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News: Three-quarters of care workers in England were paid less than the real Living Wage on the eve of the pandemic 

Written by Laura Gardiner, Director of the Living Wage Foundation.

This Living Wage Week, we have been particularly focused on essential workers. New lockdown restrictions mean these workers are once again being asked to keep the economy going and look after others. All too often, this commitment is very poorly rewarded, with large numbers of key workers in insecure and low-paid work

Nowhere is this situation starker than in our social care sector. We’ve long known that the cocktail of rising demand and falling funding in social care has led to increasingly poor pay. New data published today shows quite how parlous this situation had become on the eve of the pandemic. 

Analysis by Skills for Care for the Living Wage Foundation shows that during 2019/20, nearly three-quarters (73%) of independent sector care workers in England were paid less than the real Living Wage (see below for further details on this data). As set out in the following table, the proportion of care workers paid below the Living Wage was higher still in London (where wages in care appear to fall particularly short of a higher real Living Wage due to higher living costs), and in the North of England. (A more detailed table covering every local authority in England can be downloaded at the link below.)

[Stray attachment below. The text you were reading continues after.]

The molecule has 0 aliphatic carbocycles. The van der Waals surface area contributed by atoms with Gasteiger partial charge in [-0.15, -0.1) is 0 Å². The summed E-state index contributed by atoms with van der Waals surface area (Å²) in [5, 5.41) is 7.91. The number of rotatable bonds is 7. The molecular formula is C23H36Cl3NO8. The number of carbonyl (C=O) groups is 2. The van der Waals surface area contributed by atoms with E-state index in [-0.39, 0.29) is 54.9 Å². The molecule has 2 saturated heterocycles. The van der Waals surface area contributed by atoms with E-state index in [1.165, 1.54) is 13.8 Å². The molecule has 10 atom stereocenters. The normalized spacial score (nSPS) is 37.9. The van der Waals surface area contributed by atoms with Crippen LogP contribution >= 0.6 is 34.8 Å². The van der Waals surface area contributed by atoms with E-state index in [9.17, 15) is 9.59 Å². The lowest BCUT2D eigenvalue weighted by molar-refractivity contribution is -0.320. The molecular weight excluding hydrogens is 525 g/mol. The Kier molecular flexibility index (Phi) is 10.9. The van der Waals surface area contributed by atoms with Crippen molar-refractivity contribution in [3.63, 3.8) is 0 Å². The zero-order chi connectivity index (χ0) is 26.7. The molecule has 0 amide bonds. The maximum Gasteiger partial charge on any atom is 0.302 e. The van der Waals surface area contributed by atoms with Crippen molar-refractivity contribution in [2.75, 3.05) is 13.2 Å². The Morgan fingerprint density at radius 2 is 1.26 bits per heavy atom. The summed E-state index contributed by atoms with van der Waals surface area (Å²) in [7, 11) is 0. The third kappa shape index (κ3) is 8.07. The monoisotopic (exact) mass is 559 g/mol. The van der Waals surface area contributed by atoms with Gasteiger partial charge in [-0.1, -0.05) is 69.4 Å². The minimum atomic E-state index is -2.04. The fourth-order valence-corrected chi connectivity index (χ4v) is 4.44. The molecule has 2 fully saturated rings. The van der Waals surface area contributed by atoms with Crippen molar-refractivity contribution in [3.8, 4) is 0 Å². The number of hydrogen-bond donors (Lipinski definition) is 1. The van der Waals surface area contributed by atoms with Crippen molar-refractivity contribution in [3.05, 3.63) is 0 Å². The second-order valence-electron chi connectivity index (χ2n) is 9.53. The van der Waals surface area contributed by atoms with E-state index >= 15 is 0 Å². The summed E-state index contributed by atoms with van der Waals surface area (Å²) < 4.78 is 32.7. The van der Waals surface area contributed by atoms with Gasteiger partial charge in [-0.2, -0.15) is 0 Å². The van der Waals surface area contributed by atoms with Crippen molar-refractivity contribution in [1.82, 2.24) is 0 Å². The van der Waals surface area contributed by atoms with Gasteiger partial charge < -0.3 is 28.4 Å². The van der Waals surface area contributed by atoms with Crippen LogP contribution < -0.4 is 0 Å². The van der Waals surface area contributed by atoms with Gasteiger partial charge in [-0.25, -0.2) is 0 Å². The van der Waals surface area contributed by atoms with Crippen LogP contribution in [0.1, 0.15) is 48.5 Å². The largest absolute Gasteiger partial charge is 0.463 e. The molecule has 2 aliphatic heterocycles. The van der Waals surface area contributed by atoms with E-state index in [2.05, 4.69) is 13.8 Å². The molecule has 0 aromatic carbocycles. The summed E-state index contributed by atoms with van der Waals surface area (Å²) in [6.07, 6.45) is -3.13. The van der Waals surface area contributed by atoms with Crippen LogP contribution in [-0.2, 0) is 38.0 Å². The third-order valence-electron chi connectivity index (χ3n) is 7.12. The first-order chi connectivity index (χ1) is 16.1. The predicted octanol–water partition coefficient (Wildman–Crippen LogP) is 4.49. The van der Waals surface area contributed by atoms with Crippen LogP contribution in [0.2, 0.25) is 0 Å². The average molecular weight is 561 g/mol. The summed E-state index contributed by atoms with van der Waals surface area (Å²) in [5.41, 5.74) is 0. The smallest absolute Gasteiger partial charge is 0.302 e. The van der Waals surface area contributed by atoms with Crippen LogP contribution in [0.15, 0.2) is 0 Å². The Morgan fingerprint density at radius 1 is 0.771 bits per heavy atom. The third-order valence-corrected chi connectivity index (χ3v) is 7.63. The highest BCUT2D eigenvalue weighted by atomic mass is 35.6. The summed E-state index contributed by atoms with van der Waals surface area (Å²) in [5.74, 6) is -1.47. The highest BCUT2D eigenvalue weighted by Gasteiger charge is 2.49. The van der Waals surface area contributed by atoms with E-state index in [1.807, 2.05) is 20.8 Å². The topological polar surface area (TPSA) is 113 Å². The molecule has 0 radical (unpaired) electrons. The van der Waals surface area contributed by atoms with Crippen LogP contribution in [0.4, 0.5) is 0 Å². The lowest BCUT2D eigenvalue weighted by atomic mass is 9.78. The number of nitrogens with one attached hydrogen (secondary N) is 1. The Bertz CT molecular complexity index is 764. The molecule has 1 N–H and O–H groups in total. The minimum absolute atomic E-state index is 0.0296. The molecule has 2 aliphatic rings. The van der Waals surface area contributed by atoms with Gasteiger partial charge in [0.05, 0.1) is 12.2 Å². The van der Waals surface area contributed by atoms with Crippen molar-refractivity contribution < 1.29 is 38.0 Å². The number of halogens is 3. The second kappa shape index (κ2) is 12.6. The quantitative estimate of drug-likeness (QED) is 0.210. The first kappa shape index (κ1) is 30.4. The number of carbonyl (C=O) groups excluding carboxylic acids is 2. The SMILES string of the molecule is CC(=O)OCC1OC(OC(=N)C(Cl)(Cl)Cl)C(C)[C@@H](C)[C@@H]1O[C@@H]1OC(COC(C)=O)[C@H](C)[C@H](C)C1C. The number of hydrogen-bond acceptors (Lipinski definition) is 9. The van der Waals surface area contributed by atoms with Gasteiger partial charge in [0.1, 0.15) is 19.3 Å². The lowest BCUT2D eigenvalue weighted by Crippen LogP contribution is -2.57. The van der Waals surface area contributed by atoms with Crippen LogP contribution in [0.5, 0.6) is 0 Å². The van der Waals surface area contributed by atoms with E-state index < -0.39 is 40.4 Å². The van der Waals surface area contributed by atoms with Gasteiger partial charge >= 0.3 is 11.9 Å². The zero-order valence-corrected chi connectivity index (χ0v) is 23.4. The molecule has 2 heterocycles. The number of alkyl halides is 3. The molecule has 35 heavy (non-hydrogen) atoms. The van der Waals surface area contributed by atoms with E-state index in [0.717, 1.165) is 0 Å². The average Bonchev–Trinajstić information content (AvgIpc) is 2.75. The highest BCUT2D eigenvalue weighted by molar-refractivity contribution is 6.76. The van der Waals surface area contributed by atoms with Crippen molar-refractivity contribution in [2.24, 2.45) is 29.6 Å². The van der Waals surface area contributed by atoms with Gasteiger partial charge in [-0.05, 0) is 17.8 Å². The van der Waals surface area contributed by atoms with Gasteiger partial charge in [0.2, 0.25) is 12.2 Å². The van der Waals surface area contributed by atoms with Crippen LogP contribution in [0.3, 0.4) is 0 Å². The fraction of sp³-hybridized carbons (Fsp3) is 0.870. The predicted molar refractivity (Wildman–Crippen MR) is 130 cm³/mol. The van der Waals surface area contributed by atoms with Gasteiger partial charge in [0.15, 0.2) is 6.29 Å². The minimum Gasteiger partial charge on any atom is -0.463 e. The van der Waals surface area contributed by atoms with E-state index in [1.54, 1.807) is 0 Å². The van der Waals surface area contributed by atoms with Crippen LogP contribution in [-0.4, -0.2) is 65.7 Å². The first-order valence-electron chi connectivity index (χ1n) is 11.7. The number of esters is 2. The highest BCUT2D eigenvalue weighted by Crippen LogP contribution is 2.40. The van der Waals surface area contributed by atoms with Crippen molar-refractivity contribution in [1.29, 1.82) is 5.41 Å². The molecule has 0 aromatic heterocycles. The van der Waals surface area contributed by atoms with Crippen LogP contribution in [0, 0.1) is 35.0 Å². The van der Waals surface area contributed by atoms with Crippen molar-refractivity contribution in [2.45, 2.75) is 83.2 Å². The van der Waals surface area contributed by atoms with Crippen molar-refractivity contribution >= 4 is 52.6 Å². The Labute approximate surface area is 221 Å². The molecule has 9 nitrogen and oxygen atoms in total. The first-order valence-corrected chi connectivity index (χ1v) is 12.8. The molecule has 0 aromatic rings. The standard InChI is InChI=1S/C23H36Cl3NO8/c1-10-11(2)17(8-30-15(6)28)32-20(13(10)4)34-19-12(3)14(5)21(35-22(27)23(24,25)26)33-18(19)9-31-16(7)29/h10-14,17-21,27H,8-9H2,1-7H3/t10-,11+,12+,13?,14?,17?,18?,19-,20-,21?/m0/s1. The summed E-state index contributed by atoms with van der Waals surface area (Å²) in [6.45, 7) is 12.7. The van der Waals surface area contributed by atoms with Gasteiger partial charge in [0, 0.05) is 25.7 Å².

Table: Overall care worker jobs, and care worker jobs paid below the real Living Wage, in the adult social care sector (independent sector only), by region: 2019/20 

Region 

Total jobs 

Jobs below Living Wage 

% jobs below Living Wage 

East Midlands 

80,404 

57,331 

71% 

Eastern 

94,685 

64,882 

69% 

London 

126,340 

113,263 

90% 

North East 

41,864 

34,398 

82% 

North West 

104,647 

81,879 

78% 

South East 

131,661 

70,472 

54% 

South West 

83,881 

54,690 

65% 

West Midlands 

91,810 

68,412 

75% 

Yorkshire and the Humber 

77,100 

58,841 

76% 

England 

832,393 

604,168 

73% 

Analysis by the Fawcett Society shows that eight-in-ten care workers are women, with BAME and migrant women over-represented the sector. Front-line care workers are also very likely to be parents or carers themselves – and three times more likely to be single parents than the workforce as a whole. They've put their health on the line caring for others during this pandemic, often while earning less than they need to look after their own families. 

We have clapped these workers and are proud of them, but that fact is not something Britain can be proud of. It’s time to rethink how government, public bodies and businesses work together to value the contribution of essential workers. A first step must be ensuring adequate funding so that all care work is rewarded with, at least, a real Living Wage. 

Notes on this analysis: 

This data comes from Skills for Care’s administrative workforce dataset, and focuses on those at the ‘care worker’ grade in the independent sector (i.e. it covers those working in private and third-sector organisations, and excludes the small minority of care workers directly employed by local authorities). In other words, this data drills down to the large, front-line social workforce where pay and conditions are the biggest challenge (it is for this, and other, reasons that the results are starker than those implied by official, economy-wide pay surveys). Finally, this data covers England only – sadly, no such granular data is available for Scotland, Wales or Northern Ireland (although less-granular analysis suggests the pay challenge is less acute outside England, particularly in Scotland where the government has committed to a real Living Wage in social care). 

 

[Zip file data download for all local authorities in England] 

13th November 2020, 09:00
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